In an ideal case, it should be possible to simply optimize OLD by finding the best possible positions for all objects. However, our experiments show that this is difficult to achieve practically as the large placement space has many local minima. Instead, a specific process is proposed to find an improved solution. The objects will first be separated manually into three categories, major-walled objects, minor-walled objects and non-walled objects. The main purpose of this categorization is to limit the placement space for each object. The designer would need to manually categorize the objects. Since this is a one-off process, we believe this is an acceptable tradeoff.

Major-Walled Object.

Objects in this category (OM) are objects that are walled and deemed important by the designer. They could be objects that are critical to the layout. It is expected that they are usually objects with greater sizes or simply deemed to be of greater importance by the designer. For example, when recreating a virtual museum, the virtual paintings of Mona Lisa and The Coronation of Napoleon I are likely to be of this category. By placing objects in this category, the proposed method would take precedence in finding the most suitable placements for them. Since these are walled objects, their search spaces are limited to the physical room’s walls Hw as shown in Fig. 3. Hence, the search space for a major-walled object is SM = [0, 1] where 0 and 1 denote the starting and ending point of the room’s wall respectively. Since the room is enclosed, 0 and 1 are equivalent in that they are representing the same point of the room. If a major-walled object indexed i, O M ( i) , is located midway along the room’s walls, we denote that Hw(O M ( i) ) = 0.5.
Fig. 3.

Illustrations on major-walled objects (OM), minor-walled objects (Om) and non-walled objects (Oo), from left to right with gradual inclusion.

Minor-Walled Object.

The minor-walled object (Om) category is for walled objects that are not major-walled objects. Since they are deemed less important to the designer, these objects compared to the major-walled objects are given secondary priority in finding the most suitable placements. It is assumed that a minor-walled object is bounded by two major-walled objects. So, not only is its search space simply of one dimension, it is also bounded by the two closest major-walled objects along the wall. So, if Om(i) has O M ( j) and O M ( k) as neighbours, we denote that Flk(O m ( i) ) = (O M ( j) , O M ( k) ). It means that O m ( i) is flanked by O M ( j) and O M ( k) such that Hw(O M ( j) ) < Hw(O m ( i) ) < Hw(O M ( k) ). An illustration of minor-walled objects is also provided in Fig. 3.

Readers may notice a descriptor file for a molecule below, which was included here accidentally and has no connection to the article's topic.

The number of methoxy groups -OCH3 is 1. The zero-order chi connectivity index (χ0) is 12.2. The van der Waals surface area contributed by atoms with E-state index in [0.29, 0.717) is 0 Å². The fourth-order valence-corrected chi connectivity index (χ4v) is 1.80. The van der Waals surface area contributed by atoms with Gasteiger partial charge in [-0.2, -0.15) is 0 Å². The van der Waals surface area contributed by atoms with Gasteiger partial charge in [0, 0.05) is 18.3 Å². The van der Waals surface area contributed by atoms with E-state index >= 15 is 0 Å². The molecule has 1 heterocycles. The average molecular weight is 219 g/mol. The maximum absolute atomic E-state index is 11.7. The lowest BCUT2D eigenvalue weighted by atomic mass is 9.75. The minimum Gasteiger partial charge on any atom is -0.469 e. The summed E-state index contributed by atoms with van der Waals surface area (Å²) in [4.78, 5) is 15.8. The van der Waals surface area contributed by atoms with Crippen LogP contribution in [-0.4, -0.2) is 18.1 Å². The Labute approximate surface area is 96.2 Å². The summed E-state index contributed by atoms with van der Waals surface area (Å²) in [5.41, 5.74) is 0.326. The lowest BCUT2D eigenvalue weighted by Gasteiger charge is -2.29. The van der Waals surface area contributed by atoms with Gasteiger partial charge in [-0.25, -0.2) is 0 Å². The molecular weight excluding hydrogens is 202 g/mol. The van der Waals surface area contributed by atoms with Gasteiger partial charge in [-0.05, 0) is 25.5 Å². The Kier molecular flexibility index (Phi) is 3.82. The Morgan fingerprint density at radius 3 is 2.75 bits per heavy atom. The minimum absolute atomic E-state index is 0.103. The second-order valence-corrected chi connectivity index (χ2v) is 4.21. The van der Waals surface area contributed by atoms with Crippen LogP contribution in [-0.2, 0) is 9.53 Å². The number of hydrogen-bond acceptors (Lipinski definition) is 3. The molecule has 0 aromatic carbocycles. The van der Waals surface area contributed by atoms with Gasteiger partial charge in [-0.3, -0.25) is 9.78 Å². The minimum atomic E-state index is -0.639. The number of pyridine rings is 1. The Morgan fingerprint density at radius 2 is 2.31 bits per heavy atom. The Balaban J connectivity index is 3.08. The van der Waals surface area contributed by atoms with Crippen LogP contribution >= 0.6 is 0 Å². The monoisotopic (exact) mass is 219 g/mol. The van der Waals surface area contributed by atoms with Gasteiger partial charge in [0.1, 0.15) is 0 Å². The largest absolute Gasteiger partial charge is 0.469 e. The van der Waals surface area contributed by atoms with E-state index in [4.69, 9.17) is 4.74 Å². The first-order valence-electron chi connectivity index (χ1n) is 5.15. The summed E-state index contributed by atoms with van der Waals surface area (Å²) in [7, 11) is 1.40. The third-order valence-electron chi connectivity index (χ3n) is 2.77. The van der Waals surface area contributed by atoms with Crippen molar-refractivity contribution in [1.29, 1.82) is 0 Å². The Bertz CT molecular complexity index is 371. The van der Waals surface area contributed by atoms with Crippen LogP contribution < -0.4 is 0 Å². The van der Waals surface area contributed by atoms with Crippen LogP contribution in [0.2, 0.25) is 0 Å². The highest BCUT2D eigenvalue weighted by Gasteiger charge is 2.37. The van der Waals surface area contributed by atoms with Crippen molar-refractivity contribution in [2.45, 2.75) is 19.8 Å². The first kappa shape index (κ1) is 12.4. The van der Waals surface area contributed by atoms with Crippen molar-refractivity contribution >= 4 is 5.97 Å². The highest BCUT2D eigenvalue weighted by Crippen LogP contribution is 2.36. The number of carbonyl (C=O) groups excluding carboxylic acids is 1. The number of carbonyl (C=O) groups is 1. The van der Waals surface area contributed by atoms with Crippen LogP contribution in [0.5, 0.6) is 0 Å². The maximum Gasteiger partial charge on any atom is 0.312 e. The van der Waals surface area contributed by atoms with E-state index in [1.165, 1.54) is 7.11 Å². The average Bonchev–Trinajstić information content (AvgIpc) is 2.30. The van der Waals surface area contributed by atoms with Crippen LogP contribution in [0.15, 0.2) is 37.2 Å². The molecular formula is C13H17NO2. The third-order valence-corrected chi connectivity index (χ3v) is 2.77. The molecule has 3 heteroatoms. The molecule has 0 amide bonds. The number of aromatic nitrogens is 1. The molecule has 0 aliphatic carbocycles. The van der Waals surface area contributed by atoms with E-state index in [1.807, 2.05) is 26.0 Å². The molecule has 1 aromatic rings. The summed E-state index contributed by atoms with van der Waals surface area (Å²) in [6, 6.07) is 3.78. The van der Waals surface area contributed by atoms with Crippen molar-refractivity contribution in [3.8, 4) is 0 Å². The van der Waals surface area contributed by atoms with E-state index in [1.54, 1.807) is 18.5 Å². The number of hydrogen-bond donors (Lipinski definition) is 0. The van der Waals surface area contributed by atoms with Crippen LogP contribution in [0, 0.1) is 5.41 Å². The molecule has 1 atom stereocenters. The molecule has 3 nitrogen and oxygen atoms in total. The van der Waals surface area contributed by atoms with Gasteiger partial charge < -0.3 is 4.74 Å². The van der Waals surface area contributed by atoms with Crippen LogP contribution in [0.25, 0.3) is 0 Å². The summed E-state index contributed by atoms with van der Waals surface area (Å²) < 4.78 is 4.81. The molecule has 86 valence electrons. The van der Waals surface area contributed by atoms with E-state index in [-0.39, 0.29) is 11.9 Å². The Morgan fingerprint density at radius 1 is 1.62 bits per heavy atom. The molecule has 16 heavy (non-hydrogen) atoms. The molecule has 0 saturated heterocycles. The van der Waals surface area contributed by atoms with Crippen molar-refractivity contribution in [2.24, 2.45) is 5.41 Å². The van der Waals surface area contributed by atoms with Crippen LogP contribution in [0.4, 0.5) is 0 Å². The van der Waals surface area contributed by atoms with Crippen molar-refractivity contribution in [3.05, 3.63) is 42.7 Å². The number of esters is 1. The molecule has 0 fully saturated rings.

Non-walled Object.

This category as its name implied contains objects (Oo) that are simply not walled. They are the last type of objects to search for best placements. The reason is that walled objects are used as reference to find the best placement. As the objects are non-walled, their search spaces are not simply along the wall but within the entirety of the room. However, it is proposed that the search space could be limited to one dimension via drawing a line that cut the room in half. We refer to such a line as the half room line C. The object could then simply move along the line to find its best placement. So, the search space for non-walled objects is So= [0, 1]. But unlike SM, 0 and 1 do not meet at the same point in the spatial space. To avoid abrupt positional change along C, smoothing could also be considered. An illustration of non-walled objects is given in Fig. 3 as well.

3.3 Object Placement

There are two intuitions for layout transfer and they are: (1) we could approximate a virtual object’s placement then fine-tune it, and (2) we could make assumptions regarding the dependencies between virtual objects of different categories.

The exact method to approximate the placement of an object depends on the category, but for fine-tuning, the strategy is fundamentally the same. Figure 4 showcases the step by step result of the proposed object layout transfer procedure.
Fig. 4.

Illustration of the proposed object layout transfer procedure. Left to right: empty room, after major-walled object placement (approximation and fine-tuning), after minor-walled object placement and after non-walled object placement.

Major-Walled Object Approximation.

Major-walled objects OM are relatively few in numbers and are considered as a noticeable part of the designer’s layout. So, they are given priority in searching for the best placements. To approximate OM’s placement, it is proposed that each object \( O_{M}^{(i)} \) in OM first searches for a wall W in P to attached on that would minimize the object layout discrepancy (OLD). That is, we are trying to find the best (OM, W) pair for Eq. (4):

$$ min_{{(O_{M}^{(i)} , W_{j} )}} OLD(V, P) $$
where Wj denotes a W indexed j. Note that at this moment, since only OM have been copied from V to P, the relations to compute OLD are only the ones between each OM.

Major-Walled Object Fine-Tuning.